In September, kids are mostly on their best behavior, or sort of. By October, they start finding their way into challenging and dangerous situations like drinking and driving, or becoming the designated driver who can't tell the truth about what he or she is seeing.
In all seriousness, a parent recently in our Angels at Risk program started her story by saying,
"My son is 13 years-old and when the police called me to tell me that they had arrested him for driving and he had been drinking, they said, 'Ma'am do you have a car to get here because your son has yours.'"
According to the 2009 National Survey on Drug Use and Health (NSDUH), some 10.5 million people aged 12 and older reported driving under the influence of illegal drugs in the past year. (NIDA)
Also, the designated driver a lot of times, even if they are not drinking and drugging, are in danger in an unobvious way.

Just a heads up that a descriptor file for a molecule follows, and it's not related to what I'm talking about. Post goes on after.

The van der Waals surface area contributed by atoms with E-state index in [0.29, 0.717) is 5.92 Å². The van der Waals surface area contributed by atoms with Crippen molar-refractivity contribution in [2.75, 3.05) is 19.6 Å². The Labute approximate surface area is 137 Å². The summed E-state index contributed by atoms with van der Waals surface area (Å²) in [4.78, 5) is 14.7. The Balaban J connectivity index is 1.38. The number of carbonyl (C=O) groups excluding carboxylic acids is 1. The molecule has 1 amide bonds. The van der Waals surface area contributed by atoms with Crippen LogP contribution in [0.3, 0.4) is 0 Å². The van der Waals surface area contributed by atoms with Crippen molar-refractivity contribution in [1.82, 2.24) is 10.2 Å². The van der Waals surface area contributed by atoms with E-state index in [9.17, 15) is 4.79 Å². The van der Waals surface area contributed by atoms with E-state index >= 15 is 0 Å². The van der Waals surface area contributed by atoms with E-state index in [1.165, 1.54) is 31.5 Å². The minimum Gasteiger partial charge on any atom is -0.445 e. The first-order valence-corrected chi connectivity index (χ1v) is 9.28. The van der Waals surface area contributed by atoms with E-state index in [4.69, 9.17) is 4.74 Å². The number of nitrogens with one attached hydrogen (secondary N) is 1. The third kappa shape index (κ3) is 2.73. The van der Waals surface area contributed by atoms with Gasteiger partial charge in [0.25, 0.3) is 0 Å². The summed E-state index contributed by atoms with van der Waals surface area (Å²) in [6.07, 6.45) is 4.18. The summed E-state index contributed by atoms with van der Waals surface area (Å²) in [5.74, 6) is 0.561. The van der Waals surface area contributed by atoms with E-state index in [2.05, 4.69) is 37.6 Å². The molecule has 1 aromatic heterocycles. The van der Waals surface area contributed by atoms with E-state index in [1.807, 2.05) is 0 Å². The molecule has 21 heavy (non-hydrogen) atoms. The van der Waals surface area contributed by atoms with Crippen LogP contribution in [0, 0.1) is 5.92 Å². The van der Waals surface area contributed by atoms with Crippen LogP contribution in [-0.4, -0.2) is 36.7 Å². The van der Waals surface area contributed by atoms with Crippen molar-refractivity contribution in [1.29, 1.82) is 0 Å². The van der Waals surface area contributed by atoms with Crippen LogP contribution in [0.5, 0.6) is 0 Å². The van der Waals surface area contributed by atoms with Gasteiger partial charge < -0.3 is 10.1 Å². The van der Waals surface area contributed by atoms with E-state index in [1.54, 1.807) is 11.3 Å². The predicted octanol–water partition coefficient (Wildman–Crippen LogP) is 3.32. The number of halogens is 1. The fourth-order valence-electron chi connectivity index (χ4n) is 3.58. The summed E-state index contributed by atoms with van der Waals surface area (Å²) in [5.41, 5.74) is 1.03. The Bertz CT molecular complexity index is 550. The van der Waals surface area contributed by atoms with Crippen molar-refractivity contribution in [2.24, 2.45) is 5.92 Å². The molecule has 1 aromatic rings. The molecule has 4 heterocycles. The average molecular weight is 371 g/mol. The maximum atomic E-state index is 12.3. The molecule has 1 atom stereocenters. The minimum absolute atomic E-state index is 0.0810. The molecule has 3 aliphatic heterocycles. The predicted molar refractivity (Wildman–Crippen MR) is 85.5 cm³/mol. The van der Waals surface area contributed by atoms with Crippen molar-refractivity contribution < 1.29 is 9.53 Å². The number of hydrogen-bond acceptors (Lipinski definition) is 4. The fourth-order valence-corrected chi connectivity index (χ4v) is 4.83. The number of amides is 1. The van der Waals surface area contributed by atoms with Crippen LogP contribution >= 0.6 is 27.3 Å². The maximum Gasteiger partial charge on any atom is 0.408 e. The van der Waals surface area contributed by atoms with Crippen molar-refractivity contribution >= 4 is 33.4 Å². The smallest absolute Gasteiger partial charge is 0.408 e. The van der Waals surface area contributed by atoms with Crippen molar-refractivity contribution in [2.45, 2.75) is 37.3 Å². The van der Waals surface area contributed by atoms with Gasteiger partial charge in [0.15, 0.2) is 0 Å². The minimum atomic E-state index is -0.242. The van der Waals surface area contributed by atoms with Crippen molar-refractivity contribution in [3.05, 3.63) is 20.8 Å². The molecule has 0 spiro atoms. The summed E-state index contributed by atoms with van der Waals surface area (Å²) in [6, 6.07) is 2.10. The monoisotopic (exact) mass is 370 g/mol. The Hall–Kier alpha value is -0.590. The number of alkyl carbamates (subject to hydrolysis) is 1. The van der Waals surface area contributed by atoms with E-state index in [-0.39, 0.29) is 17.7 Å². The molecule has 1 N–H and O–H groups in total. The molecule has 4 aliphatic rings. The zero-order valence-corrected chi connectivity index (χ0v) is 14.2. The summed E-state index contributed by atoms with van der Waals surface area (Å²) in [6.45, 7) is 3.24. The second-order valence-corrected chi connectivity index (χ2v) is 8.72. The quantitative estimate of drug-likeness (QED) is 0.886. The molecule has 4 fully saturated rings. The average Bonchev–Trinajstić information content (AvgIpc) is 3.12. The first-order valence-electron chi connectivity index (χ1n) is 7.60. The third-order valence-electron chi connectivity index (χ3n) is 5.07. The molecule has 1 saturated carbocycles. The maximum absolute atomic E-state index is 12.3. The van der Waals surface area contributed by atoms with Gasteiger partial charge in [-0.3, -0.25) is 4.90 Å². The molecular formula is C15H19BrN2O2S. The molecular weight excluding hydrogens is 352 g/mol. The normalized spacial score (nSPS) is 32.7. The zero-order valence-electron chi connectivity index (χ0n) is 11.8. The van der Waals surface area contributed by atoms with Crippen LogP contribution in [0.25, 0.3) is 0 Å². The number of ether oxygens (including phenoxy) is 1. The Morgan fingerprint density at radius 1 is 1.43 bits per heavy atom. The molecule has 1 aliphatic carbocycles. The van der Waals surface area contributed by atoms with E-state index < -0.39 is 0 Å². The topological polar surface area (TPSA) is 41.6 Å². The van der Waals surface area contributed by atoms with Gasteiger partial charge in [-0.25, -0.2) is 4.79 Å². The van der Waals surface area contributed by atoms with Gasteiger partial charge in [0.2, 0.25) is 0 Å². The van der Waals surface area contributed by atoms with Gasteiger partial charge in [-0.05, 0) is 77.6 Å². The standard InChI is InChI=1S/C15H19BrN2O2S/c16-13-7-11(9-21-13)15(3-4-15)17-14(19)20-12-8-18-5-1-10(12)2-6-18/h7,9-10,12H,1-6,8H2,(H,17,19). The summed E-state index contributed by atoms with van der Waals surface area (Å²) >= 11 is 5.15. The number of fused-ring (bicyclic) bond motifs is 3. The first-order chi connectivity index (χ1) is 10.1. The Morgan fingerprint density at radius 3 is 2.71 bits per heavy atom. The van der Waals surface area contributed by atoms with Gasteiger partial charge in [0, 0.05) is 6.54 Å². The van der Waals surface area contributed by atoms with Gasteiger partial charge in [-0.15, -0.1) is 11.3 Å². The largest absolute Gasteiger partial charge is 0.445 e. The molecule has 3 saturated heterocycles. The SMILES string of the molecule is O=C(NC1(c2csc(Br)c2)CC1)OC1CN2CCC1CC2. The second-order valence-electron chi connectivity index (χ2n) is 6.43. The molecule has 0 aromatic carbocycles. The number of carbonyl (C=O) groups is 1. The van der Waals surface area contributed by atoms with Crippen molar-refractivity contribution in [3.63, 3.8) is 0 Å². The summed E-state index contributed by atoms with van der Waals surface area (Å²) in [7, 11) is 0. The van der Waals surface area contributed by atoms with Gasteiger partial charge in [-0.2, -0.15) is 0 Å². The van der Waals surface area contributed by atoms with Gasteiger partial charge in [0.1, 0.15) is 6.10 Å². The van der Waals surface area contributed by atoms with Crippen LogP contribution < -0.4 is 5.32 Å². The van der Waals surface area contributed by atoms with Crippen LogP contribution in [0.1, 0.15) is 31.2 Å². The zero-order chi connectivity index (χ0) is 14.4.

What they see a lot of times is sort of shocking and the truth is they are probably too afraid to tell you. They might not tell you what they really see because they are continuing to take care of someone else or they are afraid of not being cool or they are just plain trying to fit in.
The drinkers and the designated drivers almost always have secrets because they are trying to find their way.
Remember that they are still kids, remember how quickly they can get lost.
Some of the basics of our Angels at Risk programs and services are A) drug testing as a protective and positive means of prevention. B) Even once a month, counseling to make sure all communication is an option. C) Not becoming arrogant and not thinking you're above the law, and knowing anything can happen to anyone is the place and space all families should be.
No matter where you come from, rich, poor and everything in between, the bottom line basics are always true. They are brilliant.
To protect your family's hearts and to gain more factual information please view the following websites: http://www.angelsatrisk.com/, http://www.drugabuse.gov/, http://www.dare.com/home/default.asp, http://www.drugfree.org/